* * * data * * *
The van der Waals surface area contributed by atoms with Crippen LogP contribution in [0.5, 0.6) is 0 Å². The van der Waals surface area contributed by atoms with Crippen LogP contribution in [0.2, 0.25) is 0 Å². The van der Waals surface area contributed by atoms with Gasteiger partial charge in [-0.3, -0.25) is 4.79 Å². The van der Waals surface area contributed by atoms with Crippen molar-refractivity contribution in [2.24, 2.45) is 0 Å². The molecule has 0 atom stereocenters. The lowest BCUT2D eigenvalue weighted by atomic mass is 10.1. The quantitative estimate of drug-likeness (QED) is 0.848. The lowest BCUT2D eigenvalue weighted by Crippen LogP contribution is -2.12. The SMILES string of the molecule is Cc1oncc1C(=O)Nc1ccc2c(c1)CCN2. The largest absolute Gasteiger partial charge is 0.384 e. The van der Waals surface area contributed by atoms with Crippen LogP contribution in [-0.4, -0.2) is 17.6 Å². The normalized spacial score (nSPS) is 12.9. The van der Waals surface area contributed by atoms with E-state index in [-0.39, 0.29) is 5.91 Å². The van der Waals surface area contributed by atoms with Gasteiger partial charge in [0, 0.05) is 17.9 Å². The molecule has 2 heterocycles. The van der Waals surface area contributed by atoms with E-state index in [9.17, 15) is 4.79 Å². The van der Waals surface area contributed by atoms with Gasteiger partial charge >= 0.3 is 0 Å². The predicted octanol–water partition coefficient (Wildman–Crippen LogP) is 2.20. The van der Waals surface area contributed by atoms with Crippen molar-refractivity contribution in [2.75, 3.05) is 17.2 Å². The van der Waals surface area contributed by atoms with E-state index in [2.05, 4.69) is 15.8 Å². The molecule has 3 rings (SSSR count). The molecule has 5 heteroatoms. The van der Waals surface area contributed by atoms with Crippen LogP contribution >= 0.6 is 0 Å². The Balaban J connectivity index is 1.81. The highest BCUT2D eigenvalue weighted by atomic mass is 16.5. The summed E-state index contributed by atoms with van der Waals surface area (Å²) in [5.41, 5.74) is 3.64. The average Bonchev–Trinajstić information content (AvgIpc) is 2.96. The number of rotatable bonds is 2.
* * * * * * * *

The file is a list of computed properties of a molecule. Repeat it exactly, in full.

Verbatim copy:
The van der Waals surface area contributed by atoms with Crippen LogP contribution in [0.5, 0.6) is 0 Å². The van der Waals surface area contributed by atoms with Crippen LogP contribution in [0.2, 0.25) is 0 Å². The van der Waals surface area contributed by atoms with Gasteiger partial charge in [-0.3, -0.25) is 4.79 Å². The van der Waals surface area contributed by atoms with Crippen molar-refractivity contribution in [2.24, 2.45) is 0 Å². The molecule has 0 atom stereocenters. The lowest BCUT2D eigenvalue weighted by atomic mass is 10.1. The quantitative estimate of drug-likeness (QED) is 0.848. The lowest BCUT2D eigenvalue weighted by Crippen LogP contribution is -2.12. The SMILES string of the molecule is Cc1oncc1C(=O)Nc1ccc2c(c1)CCN2. The largest absolute Gasteiger partial charge is 0.384 e. The van der Waals surface area contributed by atoms with Crippen LogP contribution in [-0.4, -0.2) is 17.6 Å². The normalized spacial score (nSPS) is 12.9. The van der Waals surface area contributed by atoms with E-state index in [-0.39, 0.29) is 5.91 Å². The van der Waals surface area contributed by atoms with Gasteiger partial charge in [0, 0.05) is 17.9 Å². The molecule has 2 heterocycles. The van der Waals surface area contributed by atoms with E-state index in [9.17, 15) is 4.79 Å². The van der Waals surface area contributed by atoms with Gasteiger partial charge >= 0.3 is 0 Å². The predicted octanol–water partition coefficient (Wildman–Crippen LogP) is 2.20. The van der Waals surface area contributed by atoms with Crippen molar-refractivity contribution in [2.75, 3.05) is 17.2 Å². The van der Waals surface area contributed by atoms with E-state index in [2.05, 4.69) is 15.8 Å². The molecule has 3 rings (SSSR count). The molecule has 5 heteroatoms. The van der Waals surface area contributed by atoms with Crippen LogP contribution >= 0.6 is 0 Å². The Balaban J connectivity index is 1.81. The highest BCUT2D eigenvalue weighted by atomic mass is 16.5. The summed E-state index contributed by atoms with van der Waals surface area (Å²) in [5.41, 5.74) is 3.64. The average Bonchev–Trinajstić information content (AvgIpc) is 2.96. The number of rotatable bonds is 2.